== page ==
The koala is perhaps the best-loved of all Australia's marsupial, or pouched, mammals. Although it is rather bear-like in appearance, its nearest relatives are the opossums. 

Vulnerable Species

Koala in a treeThe koala is known all over the world for its cute and cuddly bear-like looks, but these animals aren't really bears, they're marsupials and are related to the kangaroo. 

In January 2015 there were estimated to be 2,000 to 8,000 koalas in the wild. Among the problems that threaten them is habitat destruction. When it comes to habitats koalas are fussy customers as they only eat leaves from eucalyptus trees and so are only found in woodlands or forests that contain that yummy vegetation.  Many trees and woodland areas are being cut down for new buildings, farmland, mining projects or roads leaving koalas and lots of other wildlife with a lack of suitable habitat, food, shelter and safety.

Another threat is climate change. Increasing CO2 levels are known to affect the amount of nutrients found in the leaves of eucalyptus trees - the koalas' only food source.  Climate change is also predicted to increase bush fires and droughts in Australia - conditions which aren't favourable to the tree dwelling and slow moving mammal.  Other threats include road traffic and attacks from dogs.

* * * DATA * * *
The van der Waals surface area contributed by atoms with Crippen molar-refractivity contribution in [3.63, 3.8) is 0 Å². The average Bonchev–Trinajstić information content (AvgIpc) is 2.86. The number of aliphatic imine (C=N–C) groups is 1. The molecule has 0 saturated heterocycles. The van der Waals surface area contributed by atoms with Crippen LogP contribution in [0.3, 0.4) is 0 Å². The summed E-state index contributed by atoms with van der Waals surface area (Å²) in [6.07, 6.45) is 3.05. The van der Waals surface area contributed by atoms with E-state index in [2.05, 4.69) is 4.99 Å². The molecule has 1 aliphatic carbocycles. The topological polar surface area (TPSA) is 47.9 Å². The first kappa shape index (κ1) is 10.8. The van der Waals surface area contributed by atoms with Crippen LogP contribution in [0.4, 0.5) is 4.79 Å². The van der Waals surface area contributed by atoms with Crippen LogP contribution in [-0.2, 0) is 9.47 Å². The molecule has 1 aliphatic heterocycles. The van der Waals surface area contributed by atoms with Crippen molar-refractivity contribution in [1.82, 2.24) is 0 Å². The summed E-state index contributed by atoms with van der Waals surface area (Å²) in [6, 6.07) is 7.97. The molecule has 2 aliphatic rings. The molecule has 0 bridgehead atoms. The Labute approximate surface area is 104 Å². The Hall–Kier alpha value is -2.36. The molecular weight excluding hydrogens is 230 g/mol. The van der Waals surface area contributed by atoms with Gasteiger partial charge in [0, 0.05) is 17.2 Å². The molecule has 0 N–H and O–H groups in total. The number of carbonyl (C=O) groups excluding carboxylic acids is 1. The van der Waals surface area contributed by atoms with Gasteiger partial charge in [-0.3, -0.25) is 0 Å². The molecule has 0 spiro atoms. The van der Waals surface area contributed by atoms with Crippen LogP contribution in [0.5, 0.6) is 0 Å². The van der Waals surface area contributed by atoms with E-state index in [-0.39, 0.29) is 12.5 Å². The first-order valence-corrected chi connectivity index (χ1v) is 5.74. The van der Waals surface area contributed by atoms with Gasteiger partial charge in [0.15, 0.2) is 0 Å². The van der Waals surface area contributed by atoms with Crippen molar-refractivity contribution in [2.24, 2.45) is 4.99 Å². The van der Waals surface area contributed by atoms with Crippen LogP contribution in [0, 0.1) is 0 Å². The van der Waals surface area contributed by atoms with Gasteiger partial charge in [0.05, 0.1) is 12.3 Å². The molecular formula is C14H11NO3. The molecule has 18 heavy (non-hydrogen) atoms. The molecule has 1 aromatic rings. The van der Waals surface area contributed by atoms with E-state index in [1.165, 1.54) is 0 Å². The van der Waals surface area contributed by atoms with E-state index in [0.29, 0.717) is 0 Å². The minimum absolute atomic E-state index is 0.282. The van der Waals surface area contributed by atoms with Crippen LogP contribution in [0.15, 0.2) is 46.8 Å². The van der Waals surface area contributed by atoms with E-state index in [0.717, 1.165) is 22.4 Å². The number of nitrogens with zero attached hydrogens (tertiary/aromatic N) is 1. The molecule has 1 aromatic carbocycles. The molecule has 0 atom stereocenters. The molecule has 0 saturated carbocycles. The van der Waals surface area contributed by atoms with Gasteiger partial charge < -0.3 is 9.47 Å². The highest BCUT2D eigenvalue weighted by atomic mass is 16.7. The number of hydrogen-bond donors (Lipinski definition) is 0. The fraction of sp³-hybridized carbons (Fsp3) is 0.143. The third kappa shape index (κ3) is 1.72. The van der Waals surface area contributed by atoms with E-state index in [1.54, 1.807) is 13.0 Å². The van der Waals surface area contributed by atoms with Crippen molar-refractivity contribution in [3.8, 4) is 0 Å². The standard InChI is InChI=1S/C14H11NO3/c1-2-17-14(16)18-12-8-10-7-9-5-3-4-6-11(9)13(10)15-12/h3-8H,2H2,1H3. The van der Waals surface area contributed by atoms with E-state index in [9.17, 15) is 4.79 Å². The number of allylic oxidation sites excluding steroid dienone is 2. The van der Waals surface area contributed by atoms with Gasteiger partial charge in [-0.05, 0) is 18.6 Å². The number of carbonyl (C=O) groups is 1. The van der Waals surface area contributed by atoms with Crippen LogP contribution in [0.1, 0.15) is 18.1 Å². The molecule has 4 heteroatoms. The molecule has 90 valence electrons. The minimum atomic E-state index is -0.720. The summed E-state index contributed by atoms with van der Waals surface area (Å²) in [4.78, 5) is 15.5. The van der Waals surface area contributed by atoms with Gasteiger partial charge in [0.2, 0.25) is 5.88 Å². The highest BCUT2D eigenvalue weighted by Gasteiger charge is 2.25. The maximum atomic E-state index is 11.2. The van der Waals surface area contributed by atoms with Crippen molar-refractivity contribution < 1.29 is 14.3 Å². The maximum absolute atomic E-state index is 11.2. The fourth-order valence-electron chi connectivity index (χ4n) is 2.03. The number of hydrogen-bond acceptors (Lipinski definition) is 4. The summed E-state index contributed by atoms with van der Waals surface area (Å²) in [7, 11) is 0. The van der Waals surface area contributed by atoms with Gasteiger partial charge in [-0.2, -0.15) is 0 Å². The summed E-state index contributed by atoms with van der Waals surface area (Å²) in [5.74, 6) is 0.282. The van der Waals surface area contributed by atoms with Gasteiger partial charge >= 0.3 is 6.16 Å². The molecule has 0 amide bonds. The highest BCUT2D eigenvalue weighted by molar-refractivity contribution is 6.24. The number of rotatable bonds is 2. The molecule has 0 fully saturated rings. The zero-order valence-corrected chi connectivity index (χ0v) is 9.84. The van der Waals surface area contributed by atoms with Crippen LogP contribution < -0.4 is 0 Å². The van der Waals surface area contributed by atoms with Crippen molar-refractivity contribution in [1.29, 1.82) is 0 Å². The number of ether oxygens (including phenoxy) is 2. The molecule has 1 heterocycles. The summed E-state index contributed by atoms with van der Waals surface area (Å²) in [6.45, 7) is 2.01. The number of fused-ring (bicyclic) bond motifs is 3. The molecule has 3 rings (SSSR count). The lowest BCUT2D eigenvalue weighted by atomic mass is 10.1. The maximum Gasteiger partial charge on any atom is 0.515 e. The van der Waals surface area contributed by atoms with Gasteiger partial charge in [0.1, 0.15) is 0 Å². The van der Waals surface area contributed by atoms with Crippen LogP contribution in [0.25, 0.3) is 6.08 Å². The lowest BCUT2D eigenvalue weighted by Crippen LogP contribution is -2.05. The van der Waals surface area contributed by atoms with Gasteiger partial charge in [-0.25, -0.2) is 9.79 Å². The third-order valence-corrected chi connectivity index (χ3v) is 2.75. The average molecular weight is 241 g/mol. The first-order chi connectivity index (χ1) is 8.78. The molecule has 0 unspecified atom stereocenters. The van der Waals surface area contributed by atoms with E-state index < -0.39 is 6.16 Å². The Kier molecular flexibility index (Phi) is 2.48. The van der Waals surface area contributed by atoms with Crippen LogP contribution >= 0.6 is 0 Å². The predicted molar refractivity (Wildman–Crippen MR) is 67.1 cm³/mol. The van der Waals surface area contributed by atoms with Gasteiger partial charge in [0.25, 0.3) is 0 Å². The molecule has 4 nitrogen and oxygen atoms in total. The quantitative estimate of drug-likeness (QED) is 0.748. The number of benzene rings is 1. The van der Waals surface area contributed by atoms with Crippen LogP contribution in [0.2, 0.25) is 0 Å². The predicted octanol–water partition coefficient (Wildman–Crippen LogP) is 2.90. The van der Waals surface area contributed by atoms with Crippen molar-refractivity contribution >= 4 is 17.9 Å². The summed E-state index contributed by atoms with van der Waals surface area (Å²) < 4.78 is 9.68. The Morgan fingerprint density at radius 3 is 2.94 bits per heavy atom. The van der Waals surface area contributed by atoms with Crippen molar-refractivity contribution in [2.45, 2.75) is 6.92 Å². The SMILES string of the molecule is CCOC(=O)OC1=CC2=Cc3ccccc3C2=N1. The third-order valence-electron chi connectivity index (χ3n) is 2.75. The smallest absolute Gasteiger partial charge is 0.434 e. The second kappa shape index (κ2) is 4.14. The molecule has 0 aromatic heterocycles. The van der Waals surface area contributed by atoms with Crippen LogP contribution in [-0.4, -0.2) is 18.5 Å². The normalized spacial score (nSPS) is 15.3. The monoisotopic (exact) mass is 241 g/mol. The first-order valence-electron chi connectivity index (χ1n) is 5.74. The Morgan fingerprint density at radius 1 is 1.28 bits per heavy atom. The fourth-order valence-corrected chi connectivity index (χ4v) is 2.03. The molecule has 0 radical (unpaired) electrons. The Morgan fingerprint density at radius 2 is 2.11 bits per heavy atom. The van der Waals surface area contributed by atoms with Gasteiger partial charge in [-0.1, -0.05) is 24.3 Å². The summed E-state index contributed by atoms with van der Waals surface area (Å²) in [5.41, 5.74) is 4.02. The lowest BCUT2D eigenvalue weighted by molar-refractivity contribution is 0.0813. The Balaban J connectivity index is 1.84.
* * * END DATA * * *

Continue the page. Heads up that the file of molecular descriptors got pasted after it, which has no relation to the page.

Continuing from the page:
Will the koalas have a happy ending?  Hopefully with the help of conservation projects and a better understanding of their habits and habitats locals, businesses and governments can help to keep koala numbers up.

To find out more visit the Australian Koala Foundation and download this PDF by the IUCN about the species most likely to be affected by climate change.

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